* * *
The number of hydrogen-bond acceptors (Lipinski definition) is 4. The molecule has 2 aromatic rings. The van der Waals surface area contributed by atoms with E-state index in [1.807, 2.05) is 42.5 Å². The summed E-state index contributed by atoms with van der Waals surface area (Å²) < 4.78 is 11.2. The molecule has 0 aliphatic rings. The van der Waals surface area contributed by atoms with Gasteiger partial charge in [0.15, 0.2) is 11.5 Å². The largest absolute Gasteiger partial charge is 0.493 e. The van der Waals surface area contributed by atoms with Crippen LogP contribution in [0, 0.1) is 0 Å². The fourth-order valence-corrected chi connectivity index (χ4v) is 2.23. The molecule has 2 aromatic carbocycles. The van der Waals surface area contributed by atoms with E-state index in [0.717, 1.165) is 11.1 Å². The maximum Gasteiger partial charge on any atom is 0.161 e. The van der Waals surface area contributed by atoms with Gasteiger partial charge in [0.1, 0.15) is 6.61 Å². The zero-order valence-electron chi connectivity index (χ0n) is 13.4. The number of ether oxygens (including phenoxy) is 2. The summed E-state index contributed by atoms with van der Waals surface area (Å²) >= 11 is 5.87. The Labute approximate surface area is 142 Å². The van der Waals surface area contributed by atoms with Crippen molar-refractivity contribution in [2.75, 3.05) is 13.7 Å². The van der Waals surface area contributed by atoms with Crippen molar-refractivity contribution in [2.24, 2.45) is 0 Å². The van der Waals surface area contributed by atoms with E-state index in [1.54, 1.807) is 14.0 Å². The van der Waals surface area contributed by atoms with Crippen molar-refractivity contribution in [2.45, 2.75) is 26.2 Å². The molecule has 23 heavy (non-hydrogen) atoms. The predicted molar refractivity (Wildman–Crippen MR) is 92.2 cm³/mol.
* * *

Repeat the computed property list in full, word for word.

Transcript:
The number of hydrogen-bond acceptors (Lipinski definition) is 4. The molecule has 2 aromatic rings. The van der Waals surface area contributed by atoms with E-state index in [1.807, 2.05) is 42.5 Å². The summed E-state index contributed by atoms with van der Waals surface area (Å²) < 4.78 is 11.2. The molecule has 0 aliphatic rings. The van der Waals surface area contributed by atoms with Gasteiger partial charge in [0.15, 0.2) is 11.5 Å². The largest absolute Gasteiger partial charge is 0.493 e. The van der Waals surface area contributed by atoms with Crippen LogP contribution in [0, 0.1) is 0 Å². The fourth-order valence-corrected chi connectivity index (χ4v) is 2.23. The molecule has 2 aromatic carbocycles. The van der Waals surface area contributed by atoms with E-state index in [0.717, 1.165) is 11.1 Å². The maximum Gasteiger partial charge on any atom is 0.161 e. The van der Waals surface area contributed by atoms with Gasteiger partial charge in [0.1, 0.15) is 6.61 Å². The zero-order valence-electron chi connectivity index (χ0n) is 13.4. The number of ether oxygens (including phenoxy) is 2. The summed E-state index contributed by atoms with van der Waals surface area (Å²) >= 11 is 5.87. The Labute approximate surface area is 142 Å². The van der Waals surface area contributed by atoms with Crippen molar-refractivity contribution in [2.75, 3.05) is 13.7 Å². The van der Waals surface area contributed by atoms with Crippen molar-refractivity contribution in [2.24, 2.45) is 0 Å². The van der Waals surface area contributed by atoms with E-state index in [1.54, 1.807) is 14.0 Å². The van der Waals surface area contributed by atoms with Crippen molar-refractivity contribution in [2.45, 2.75) is 26.2 Å². The molecule has 23 heavy (non-hydrogen) atoms. The predicted molar refractivity (Wildman–Crippen MR) is 92.2 cm³/mol.